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<nettime> Schneier: 'The internet era of fun and games is over'

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Bruce Schneier: 'The internet era of fun and games is over'

Austin Powell
Nov 16 at 4:31PM | Last updated Nov 16 at 4:31PM

Internet pioneer Bruce Schneier issued a dire proclamation in front of
the House of Representatives' Energy & Commerce Committee Wednesday:
"It might be that the internet era of fun and games is over, because
the internet is now dangerous."

The meeting, which focused on the security vulnerabilities created
by smart devices, came in the wake of the Oct. 21 cyberattack on Dyn
that knocked Amazon, Netflix, Spotify, and other major web services

Schneier's opening statement provided one of the clearest
distillations of the dangers posed by connected devices I've seen. It
should be required viewing. He starts around the 1:10:30 mark in the
livestream below, but we've also transcribed most of his remarks.

Here's how he framed the Internet of Things, or what he later called
the "world of dangerous things":

 As the chairman pointed out, there are now computers in everything.
 But I want to suggest another way of thinking about it in that
 everything is now a computer: This is not a phone. It's a computer
 that makes phone calls. A refrigerator is a computer that keeps
 things cold. ATM machine is a computer with money inside. Your car is
 not a mechanical device with a computer. It's a computer with four
 wheels and an engine... And this is the Internet of Things, and this
 is what caused the DDoS attack we're talking about. He then outlined
 four truths he's learned from the world of computer security, which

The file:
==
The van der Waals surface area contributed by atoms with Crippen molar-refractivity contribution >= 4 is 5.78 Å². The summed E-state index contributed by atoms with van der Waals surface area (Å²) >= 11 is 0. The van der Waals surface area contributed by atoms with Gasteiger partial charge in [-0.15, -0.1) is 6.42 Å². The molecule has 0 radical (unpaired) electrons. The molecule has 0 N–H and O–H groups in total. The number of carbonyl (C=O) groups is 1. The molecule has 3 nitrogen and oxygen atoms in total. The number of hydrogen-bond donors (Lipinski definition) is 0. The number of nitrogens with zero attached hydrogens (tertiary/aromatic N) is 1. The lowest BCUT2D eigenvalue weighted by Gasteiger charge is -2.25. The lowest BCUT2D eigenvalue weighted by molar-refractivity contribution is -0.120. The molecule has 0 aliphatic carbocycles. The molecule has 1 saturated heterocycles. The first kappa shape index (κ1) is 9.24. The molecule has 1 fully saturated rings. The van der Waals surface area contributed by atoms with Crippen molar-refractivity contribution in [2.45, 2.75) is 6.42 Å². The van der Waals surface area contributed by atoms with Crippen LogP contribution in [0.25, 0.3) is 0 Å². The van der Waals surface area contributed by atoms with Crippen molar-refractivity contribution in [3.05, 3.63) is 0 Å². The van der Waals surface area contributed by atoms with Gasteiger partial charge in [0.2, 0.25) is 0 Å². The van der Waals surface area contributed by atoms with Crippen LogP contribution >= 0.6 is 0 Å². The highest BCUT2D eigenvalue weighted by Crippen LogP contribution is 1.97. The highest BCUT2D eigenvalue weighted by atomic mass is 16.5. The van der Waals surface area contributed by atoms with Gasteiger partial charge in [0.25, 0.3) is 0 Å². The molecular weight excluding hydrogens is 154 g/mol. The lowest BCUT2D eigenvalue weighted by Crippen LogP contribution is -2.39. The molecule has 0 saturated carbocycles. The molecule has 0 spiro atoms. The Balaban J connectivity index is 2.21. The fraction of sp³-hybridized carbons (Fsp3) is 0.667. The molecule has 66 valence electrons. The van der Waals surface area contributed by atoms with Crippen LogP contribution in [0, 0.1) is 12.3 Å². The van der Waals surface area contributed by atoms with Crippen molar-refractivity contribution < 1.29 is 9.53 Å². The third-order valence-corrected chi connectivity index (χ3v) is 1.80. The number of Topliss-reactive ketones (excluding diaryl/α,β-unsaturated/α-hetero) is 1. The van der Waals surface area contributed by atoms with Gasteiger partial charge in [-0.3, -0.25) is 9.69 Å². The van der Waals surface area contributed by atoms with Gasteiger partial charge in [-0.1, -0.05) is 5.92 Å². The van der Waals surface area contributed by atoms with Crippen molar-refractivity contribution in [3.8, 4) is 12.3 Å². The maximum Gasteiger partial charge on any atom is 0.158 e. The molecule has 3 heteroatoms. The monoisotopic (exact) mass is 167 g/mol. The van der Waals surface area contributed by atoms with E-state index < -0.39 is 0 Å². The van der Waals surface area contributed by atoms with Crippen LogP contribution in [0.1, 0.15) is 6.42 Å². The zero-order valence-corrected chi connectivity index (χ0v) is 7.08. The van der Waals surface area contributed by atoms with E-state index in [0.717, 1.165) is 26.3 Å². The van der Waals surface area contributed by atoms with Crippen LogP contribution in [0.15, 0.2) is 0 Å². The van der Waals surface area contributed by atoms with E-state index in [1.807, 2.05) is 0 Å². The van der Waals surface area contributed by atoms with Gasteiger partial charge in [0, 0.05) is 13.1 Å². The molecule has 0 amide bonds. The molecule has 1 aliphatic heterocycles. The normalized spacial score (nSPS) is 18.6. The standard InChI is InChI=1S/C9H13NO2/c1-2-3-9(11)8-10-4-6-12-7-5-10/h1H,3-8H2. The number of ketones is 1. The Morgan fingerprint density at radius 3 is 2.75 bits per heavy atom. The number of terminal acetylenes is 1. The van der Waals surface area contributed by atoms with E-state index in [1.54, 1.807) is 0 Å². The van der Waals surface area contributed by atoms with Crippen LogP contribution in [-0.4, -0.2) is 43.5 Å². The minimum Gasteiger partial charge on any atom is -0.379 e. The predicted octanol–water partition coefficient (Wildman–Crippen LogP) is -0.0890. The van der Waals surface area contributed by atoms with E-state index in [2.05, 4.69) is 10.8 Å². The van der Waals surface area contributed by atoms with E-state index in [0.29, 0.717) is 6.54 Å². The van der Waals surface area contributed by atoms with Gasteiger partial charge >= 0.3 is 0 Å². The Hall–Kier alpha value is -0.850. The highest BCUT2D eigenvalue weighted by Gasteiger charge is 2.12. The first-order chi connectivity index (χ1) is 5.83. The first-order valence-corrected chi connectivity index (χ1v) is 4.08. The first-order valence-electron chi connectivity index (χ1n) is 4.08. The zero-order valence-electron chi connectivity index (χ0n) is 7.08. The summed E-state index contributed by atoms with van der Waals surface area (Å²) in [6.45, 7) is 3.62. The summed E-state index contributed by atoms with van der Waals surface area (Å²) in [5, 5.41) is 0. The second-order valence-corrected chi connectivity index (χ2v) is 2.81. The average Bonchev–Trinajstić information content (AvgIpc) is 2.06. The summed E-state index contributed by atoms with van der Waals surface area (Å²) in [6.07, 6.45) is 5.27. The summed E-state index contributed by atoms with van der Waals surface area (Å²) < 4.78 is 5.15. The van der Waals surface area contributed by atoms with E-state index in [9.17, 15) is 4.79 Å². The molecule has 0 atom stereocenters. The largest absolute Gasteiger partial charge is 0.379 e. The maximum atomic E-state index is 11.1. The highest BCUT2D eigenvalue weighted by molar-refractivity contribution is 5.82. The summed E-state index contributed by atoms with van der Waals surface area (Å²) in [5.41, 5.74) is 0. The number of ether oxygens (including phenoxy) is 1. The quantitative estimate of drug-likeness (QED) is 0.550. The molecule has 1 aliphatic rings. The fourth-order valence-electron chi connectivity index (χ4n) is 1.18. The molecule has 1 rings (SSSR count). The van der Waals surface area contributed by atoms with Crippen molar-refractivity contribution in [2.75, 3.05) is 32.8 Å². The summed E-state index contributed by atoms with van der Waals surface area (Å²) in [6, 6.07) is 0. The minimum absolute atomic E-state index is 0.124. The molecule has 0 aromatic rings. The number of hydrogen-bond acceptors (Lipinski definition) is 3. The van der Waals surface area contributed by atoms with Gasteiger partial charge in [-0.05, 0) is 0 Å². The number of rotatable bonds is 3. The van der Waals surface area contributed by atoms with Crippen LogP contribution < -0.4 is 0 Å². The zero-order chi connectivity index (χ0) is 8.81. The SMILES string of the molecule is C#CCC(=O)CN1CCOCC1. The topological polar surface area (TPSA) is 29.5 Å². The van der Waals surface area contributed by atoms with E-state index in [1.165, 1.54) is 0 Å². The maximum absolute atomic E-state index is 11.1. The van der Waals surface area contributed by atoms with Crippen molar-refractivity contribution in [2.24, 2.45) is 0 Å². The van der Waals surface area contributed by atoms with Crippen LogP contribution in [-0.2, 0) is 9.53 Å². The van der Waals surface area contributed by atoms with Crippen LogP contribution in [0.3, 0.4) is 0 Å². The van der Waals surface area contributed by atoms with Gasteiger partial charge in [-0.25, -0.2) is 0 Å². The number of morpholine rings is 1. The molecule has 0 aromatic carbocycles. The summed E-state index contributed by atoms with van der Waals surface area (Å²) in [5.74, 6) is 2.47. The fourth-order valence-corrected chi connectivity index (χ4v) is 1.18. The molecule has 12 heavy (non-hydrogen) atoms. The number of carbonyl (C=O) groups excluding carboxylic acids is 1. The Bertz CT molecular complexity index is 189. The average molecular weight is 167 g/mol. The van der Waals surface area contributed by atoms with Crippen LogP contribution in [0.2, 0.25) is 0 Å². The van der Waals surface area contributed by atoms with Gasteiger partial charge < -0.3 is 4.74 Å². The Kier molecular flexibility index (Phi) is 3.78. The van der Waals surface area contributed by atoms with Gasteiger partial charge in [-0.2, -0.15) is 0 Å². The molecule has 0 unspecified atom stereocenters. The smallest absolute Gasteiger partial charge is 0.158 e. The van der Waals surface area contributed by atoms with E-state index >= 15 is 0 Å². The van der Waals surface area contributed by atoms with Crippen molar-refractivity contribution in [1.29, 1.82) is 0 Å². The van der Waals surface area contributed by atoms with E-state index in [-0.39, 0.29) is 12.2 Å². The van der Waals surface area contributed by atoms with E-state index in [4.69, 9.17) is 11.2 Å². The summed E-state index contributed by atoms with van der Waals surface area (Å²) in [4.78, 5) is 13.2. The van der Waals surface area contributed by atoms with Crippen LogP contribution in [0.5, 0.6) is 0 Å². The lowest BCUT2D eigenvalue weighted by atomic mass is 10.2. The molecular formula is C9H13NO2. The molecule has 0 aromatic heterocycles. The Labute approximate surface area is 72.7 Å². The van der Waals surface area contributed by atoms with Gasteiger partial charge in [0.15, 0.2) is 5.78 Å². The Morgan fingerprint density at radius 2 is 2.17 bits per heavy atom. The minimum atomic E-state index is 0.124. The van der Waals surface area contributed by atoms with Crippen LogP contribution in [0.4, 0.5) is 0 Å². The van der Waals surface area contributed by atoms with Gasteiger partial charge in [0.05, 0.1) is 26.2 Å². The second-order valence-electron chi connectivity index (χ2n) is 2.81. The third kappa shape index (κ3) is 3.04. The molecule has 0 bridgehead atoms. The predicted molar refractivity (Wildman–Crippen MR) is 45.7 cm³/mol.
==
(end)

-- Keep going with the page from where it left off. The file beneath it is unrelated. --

he said is "now everything security."

1) 'Attack is easier than defense'

 Complexity is the worst enemy of security. Complex systems are hard
 to secure for an hours' worth of reasons, and this is especially true
 for computers and the internet. The internet is the most complex
 machine man has ever built by a lot, and it's hard to secure.
 Attackers have the advantage.

2) 'There are new vulnerabilities in the interconnections'

 The more we connect things to each other, the more vulnerabilities in
 one thing affect other things. We're talking about vulnerabilities
 in digital video recorders and webcams that allowed hackers to take
 websites. • There was one story of a vulnerability in an Amazon
 account [that] allowed hackers to get to an Apple account, which
 allowed them to get to a Gmail account, which allowed them to get to
 a Twitter account. Target corporation, remember that attack? That was
 a vulnerability in their HVAC contractor that allowed the attackers
 to get into Target. And vulnerabilities like this are hard to fix. No
 one system might be at fault. There might be two secure systems that
 come together to create insecurity.

3) 'The internet empowers attackers'

 Attacks scale. The internet is a massive tool for making things
 more efficient. That's also true for attacking. The internet allows